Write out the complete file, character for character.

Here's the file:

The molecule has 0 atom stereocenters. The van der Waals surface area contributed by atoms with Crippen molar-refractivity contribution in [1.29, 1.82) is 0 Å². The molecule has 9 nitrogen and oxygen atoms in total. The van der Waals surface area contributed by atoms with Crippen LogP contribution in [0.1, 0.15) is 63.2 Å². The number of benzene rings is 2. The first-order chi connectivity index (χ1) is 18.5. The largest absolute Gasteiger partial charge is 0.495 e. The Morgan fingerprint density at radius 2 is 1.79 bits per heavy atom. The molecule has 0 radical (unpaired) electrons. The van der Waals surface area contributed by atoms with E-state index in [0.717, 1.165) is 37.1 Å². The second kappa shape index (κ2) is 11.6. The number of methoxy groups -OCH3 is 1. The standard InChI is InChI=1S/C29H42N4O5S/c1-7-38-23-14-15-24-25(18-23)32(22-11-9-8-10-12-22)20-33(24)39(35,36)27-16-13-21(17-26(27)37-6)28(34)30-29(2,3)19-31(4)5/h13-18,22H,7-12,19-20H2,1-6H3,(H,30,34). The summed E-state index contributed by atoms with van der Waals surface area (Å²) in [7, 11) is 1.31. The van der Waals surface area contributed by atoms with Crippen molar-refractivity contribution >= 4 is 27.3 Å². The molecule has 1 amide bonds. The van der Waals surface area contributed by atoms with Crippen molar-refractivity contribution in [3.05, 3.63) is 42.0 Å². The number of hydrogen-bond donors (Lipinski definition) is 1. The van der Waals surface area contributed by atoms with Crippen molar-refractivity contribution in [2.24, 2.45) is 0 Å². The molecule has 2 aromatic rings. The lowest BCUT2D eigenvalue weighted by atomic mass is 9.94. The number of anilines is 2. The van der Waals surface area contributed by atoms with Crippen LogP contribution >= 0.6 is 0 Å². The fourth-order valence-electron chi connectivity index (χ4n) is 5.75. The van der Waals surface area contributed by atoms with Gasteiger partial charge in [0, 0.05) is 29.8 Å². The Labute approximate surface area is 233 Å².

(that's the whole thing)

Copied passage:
The molecule has 0 atom stereocenters. The van der Waals surface area contributed by atoms with Crippen molar-refractivity contribution in [1.29, 1.82) is 0 Å². The molecule has 9 nitrogen and oxygen atoms in total. The van der Waals surface area contributed by atoms with Crippen LogP contribution in [0.1, 0.15) is 63.2 Å². The number of benzene rings is 2. The first-order chi connectivity index (χ1) is 18.5. The largest absolute Gasteiger partial charge is 0.495 e. The Morgan fingerprint density at radius 2 is 1.79 bits per heavy atom. The molecule has 0 radical (unpaired) electrons. The van der Waals surface area contributed by atoms with E-state index in [0.717, 1.165) is 37.1 Å². The second kappa shape index (κ2) is 11.6. The number of methoxy groups -OCH3 is 1. The standard InChI is InChI=1S/C29H42N4O5S/c1-7-38-23-14-15-24-25(18-23)32(22-11-9-8-10-12-22)20-33(24)39(35,36)27-16-13-21(17-26(27)37-6)28(34)30-29(2,3)19-31(4)5/h13-18,22H,7-12,19-20H2,1-6H3,(H,30,34). The summed E-state index contributed by atoms with van der Waals surface area (Å²) in [7, 11) is 1.31. The van der Waals surface area contributed by atoms with Crippen molar-refractivity contribution >= 4 is 27.3 Å². The molecule has 1 amide bonds. The van der Waals surface area contributed by atoms with Crippen molar-refractivity contribution in [3.05, 3.63) is 42.0 Å². The number of hydrogen-bond donors (Lipinski definition) is 1. The van der Waals surface area contributed by atoms with Crippen molar-refractivity contribution in [2.24, 2.45) is 0 Å². The molecule has 2 aromatic rings. The lowest BCUT2D eigenvalue weighted by atomic mass is 9.94. The number of anilines is 2. The van der Waals surface area contributed by atoms with Crippen LogP contribution >= 0.6 is 0 Å². The fourth-order valence-electron chi connectivity index (χ4n) is 5.75. The van der Waals surface area contributed by atoms with Gasteiger partial charge in [0, 0.05) is 29.8 Å². The Labute approximate surface area is 233 Å².